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President Joe Biden on Wednesday confirmed that the United States will send M1 Abrams tanks to Ukraine as Kyiv’s conflict with Russia nears its one-year anniversary.
The president said during a White House announcement that the United States will send 31 tanks to Ukraine, adding that the “U.S. and Europe are fully united.” He reiterated that the tanks are “not an offensive threat to Russia.”
“That’s what we all want: an end to this war,” Biden said, adding, “Our terms … is to preserve Ukraine’s territorial sovereignty.”
Earlier this week, unconfirmed reports citing anonymous sources said that the United States was poised to send dozens of its top battle tank to Ukraine after saying for months that it would not be deployed in the country. Since the start of the conflict, Ukraine’s government has asked for battle tanks from Western powers amid protracted fighting in the eastern portion of the country.
Previously, U.S. officials have said that the M1 Abrams’ systems are too complex to operate and maintain, while adding that it would take months to get the tanks to Ukraine. It would also take months to train Ukrainians in using them.
Germany confirmed Wednesday that it would send 14 of its high-tech Leopard tanks to Ukraine.
“Germany will always be at the forefront when it comes to supporting Ukraine,” Chancellor Olaf Scholz told the German parliament, to applause.
Berlin’s move paves the way for pledges from other countries that field Leopards, which Germany made in the thousands and exported to allies. Finland said it would send them, as did Poland, which has already sought Berlin’s approval.
Spain and the Netherlands said they were considering it, and Norway was reported to be discussing it. Britain has offered a company of 14 of its comparable Challengers and France is considering sending its Leclercs.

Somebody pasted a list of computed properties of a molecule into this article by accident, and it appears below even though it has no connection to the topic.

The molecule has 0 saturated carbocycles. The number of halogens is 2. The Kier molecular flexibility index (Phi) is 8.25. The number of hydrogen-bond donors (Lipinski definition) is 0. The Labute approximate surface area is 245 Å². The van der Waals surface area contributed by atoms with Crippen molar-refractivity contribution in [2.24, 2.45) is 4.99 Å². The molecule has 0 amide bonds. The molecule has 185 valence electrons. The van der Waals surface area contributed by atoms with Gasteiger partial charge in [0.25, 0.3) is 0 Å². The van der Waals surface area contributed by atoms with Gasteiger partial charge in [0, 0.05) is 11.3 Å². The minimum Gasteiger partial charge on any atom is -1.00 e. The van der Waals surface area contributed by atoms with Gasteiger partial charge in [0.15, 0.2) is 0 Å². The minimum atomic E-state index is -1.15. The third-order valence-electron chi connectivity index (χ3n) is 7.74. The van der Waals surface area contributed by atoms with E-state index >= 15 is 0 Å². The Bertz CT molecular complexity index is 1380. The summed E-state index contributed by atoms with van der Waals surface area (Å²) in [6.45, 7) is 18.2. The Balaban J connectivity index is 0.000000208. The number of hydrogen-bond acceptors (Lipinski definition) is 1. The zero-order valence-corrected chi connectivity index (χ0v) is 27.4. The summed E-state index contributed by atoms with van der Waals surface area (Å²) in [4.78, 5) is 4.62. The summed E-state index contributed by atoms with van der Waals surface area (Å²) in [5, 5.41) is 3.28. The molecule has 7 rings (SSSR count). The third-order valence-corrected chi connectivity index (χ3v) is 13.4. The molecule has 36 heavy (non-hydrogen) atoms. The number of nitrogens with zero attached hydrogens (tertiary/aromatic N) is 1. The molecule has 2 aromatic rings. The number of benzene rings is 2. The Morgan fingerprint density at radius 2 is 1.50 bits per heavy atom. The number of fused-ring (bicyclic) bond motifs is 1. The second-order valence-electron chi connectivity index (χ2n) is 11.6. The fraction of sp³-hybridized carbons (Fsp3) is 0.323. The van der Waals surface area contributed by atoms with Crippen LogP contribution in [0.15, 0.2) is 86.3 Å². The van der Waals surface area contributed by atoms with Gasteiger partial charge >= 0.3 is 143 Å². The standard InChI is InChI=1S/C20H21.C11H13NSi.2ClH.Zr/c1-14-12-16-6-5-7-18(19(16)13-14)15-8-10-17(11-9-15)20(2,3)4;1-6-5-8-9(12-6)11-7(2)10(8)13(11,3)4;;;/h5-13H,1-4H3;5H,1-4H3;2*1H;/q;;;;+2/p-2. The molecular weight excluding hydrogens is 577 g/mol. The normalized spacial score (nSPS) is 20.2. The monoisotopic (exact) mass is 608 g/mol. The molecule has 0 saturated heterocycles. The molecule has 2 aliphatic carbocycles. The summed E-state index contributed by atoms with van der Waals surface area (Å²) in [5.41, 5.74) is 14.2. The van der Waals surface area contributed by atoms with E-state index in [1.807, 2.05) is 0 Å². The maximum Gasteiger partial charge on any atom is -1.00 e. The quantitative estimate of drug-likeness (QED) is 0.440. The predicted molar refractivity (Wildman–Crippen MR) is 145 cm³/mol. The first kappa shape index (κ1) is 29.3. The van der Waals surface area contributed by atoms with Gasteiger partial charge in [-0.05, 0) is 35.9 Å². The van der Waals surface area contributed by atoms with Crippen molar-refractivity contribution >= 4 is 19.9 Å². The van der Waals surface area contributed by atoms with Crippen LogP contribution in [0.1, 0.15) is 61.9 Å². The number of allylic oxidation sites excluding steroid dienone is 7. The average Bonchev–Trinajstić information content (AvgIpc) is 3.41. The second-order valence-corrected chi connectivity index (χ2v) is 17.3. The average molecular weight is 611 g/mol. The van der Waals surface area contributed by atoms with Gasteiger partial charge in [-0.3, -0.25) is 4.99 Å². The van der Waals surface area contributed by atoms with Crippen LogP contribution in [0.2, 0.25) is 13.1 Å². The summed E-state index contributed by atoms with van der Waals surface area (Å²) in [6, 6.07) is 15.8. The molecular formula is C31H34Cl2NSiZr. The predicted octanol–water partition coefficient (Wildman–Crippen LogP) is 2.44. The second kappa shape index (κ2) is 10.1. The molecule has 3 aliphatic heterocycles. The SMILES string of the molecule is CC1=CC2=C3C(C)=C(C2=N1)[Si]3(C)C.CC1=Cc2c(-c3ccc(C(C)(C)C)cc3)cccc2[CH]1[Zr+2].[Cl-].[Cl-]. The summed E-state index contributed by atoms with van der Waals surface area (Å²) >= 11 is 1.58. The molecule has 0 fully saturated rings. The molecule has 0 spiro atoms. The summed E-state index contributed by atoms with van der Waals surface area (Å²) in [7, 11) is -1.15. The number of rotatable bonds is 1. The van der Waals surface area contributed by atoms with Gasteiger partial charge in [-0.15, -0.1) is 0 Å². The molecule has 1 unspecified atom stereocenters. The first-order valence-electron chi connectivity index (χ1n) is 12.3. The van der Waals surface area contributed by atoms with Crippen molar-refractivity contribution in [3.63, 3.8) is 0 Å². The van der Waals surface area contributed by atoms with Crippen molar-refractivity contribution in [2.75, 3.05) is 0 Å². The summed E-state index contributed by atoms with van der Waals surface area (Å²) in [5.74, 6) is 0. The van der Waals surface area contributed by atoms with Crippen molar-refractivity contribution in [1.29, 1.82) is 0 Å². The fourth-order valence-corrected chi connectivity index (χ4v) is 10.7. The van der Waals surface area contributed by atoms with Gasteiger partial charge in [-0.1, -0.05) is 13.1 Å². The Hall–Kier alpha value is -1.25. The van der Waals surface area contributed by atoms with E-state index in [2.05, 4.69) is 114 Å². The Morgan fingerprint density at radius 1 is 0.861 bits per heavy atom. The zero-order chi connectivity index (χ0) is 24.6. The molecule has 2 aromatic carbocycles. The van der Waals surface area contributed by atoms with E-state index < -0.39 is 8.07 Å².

Earlier in the day, Ukrainian President Volodymyr Zelenskyy told German media that the tanks would provide needed support. “They do only one very important thing—they motivate our soldiers to fight for their own values, because they show that the whole world is with you,” Zelenskyy told Germany’s ARD channel.
Ukrainian Defense Minister Oleksiy Reznikov said he spoke with U.S. counterpart Lloyd Austin on Wednesday, promising “more good news to be announced soon.” Reznikov said they discussed the “further strengthening of [Ukraine’s army], including tank supplies and maintenance of the new armament.”
Russian officials bristled at the reports saying Abrams and Leopard tanks would be sent to its enemy. Earlier this week, a top Russian envoy claimed that the Abrams tanks would be destroyed during fighting, while escalating American involvement in the war.
“If a decision to transfer to Kyiv M1 Abrams is made, American tanks without any doubt will be destroyed, as all other samples of NATO military equipment,” Russia’s ambassador to the United States, Anatoly Antonov, said in a Telegram statement. “The Americans are constantly raising the ‘bar’ of military assistance to their puppet government,” he added.
Going further, Antonov echoed previous claims that the United States is using Ukraine as a decoy to carry out a “proxy” war against Russia. “If the United States decides to supply tanks, it will be impossible to justify such a step using arguments about ‘defensive weapons.’ This would be another blatant provocation against the Russian Federation,” he added. “No one should have illusions about who the real aggressor is in the current conflict.”
And Russia’s embassy in Berlin denounced Germany’s “extremely dangerous decision” for sending the Leopard tanks which, it said, “destroys the remnants of mutual trust” and could draw Germany into the war. Scholz pledged that no such thing would happen.
Western officials who support sending the tanks have dismissed Moscow’s threats, arguing that Russia is already waging war at full tilt and has been deterred from attacking NATO or using nuclear arms.
Last week, allies pledged billions of dollars worth of military aid including hundreds of armored fighting vehicles and troop carriers. Those are seen as more effective for attacking enemy lines when used alongside tanks.
Reuters contributed to this report.
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